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Monday, May 20, 2013

The curious case of the cat in the night

Last night my migraine was so bad that I vomited, felt excessively dizzy and hot, and decided to put myself to bed early, 9:30 or thereabouts.

Yesterday being one of the few warm days this year, and my own body temperature reaching that point between 'blood boiling' and 'face exploding', I hesitated before shutting the first-floor kitchen window.

I thought: 'perhaps I shall just put it to; a little cool air may do me some good'.

But then a voice from deeper, further, a voice born of instinct or God, spoke like a wise elder across my thoughts. "Shut the window; something could get in. Could climb on that roof and get in." I was obedient to that voice, shut and secured the window, although in all my nine years living there, nothing has come in, except whatever creature Monty The Cat has deemed acceptable as a half-alive/dead/alive-and-exceptionally-affronted offering. But Monty The Cat was curled up in whiskering contentment on my bed.

We both slept. Until there was a scratching, a tapping at the kitchen window. Because of my migraine, I dozed fitfully, so the noise woke me immediately. It happened again; the cat, too, with his extraordinary sense, looked immediately at the kitchen, bounded noiselessly onto the counter and peered at the garden visible neath the four inches of gap between blind and sill.

Ears forward, tail twitching, he had reached there in a second; my bumbling humanity, tho almost as silently, reached it in four seconds. Nothing was there; the security lights were on downstairs and in the alley to the side, but there was no sign of a fleeing tail or crouching tigger, hidden fox. No sound from outside nor shaking of a tree to indicate the flight of the culprit.

I am sure it was no more than a large bird, or cat or, at an outside chance, a fox - but this is the first time that any animal other than monty has attempted to come in. Mindful of the voice of warning I had heeded, I thought how auspicious it was that I had listened to that voice, even though it had been contrary to my desires.   I glanced at the kitchen clock, which is digitally linked to the correct GMT. It was by then a few seconds after midnight. The scratch, heard by both MTC and myself, happened at midnight exactly. Curious, eh?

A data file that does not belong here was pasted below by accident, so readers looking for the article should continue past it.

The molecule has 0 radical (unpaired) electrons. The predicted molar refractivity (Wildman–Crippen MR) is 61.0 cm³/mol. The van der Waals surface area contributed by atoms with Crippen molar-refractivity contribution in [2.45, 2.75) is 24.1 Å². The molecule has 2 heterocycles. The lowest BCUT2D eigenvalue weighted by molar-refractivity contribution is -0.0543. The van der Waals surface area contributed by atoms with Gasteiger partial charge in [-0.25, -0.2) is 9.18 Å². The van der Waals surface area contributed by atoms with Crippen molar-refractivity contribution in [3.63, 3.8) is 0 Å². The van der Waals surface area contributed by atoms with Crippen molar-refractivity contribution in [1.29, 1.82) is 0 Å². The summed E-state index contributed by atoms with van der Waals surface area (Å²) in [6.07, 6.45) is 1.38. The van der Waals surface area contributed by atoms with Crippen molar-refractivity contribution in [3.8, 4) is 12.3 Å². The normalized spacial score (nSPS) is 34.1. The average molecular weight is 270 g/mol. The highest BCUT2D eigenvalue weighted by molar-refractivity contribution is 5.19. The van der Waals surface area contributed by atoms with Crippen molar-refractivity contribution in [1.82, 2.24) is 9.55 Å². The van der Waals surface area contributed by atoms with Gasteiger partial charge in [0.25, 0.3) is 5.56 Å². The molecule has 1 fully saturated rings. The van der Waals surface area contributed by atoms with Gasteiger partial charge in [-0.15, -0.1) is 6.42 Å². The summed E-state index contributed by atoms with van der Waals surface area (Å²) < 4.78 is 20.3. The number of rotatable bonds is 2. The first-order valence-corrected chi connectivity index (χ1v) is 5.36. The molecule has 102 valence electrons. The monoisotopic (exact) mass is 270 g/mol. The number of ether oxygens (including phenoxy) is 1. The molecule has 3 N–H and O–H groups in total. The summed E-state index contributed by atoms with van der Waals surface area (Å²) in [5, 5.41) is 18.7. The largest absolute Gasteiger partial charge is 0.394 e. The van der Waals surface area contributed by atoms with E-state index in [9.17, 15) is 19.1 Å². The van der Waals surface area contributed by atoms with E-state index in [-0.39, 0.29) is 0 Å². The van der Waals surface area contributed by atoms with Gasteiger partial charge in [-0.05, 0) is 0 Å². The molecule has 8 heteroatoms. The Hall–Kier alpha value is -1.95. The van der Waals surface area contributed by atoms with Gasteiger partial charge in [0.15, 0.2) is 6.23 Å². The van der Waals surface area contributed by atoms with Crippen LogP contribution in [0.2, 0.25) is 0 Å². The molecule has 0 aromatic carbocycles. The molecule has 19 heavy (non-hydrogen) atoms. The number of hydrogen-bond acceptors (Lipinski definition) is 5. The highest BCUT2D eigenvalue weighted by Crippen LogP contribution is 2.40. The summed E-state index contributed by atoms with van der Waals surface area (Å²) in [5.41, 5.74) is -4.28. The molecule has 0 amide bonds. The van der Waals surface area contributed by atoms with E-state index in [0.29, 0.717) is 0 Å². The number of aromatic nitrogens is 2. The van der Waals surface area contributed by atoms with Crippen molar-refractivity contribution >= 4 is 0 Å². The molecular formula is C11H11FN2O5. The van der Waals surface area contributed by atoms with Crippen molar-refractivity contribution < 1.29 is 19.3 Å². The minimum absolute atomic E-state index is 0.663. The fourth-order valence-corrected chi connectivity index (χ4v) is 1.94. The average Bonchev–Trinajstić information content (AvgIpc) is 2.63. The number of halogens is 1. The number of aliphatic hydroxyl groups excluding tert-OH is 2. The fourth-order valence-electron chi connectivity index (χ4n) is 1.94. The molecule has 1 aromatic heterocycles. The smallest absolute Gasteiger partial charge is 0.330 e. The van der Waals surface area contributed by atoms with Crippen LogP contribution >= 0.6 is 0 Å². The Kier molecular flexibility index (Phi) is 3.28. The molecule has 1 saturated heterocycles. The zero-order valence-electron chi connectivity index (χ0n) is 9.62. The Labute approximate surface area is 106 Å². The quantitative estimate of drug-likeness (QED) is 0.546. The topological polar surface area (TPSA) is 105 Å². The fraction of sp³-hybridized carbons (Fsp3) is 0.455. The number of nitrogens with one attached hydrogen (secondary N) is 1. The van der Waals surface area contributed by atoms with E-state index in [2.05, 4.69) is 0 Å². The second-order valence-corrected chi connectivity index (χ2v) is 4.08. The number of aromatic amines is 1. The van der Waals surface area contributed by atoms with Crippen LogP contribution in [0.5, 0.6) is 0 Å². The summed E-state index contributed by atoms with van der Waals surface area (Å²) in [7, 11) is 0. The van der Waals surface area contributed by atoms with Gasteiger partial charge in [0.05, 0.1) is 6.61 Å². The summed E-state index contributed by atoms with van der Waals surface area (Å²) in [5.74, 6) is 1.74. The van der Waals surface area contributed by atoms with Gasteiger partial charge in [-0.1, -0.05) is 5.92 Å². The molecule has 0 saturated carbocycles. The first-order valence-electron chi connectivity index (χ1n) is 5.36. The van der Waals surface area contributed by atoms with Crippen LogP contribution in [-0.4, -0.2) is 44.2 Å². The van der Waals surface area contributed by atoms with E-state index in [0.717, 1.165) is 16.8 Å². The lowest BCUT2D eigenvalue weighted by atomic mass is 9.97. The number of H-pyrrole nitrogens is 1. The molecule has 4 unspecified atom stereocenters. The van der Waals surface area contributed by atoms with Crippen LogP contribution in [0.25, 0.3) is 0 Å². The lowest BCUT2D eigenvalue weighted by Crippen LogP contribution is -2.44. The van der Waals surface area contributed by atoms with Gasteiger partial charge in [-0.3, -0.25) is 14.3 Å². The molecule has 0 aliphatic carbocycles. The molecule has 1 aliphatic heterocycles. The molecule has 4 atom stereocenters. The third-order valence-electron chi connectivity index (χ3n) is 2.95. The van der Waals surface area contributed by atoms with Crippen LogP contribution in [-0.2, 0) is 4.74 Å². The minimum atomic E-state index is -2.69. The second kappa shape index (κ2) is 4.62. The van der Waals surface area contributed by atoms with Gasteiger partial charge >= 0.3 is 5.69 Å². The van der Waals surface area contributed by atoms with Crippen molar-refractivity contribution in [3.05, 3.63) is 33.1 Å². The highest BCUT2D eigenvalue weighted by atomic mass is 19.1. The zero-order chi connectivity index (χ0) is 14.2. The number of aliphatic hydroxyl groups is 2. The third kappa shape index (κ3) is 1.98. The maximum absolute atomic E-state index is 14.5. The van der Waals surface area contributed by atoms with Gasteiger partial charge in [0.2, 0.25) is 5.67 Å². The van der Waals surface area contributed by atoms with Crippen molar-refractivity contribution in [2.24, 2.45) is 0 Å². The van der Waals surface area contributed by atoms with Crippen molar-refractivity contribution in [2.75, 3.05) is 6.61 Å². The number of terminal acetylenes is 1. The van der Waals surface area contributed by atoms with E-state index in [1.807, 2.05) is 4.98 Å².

Friday, May 17, 2013

Falling into herself: the Mermaid chronicles her descent into a strange mental world

1) A tendency to forgetfulness
This has started to bug me. Every now and then, I am so overheated in my head with thinking about this and that and the other, that something will steam up and I will mislay my keys or forget my phone or someone's name will completely evaporate.

But until recently, these have been few and far between, incidents that were notable for their infrequency, not their frequency. Just three weeks ago, I left my phone at home three times in the space of five days. I regularly forget people's birthdays, things I have to do, where I am going and what I am meant to be doing. I have started emails and forgotten two whom I am writing.

Thing is, I write lists. Copious lists. I have electronic and paper based diaries. I always keep memos of what I need to do and things to remember. But I have been forgetting to look at these.

2) A glaringly long-term memory
Simultaneously, my long-term memory has been sending me flashbacks from the past that have startled me with their glaring intensity. Scenes like a snapshot of my young life have flickered before my waking mind, vivid, suddenly.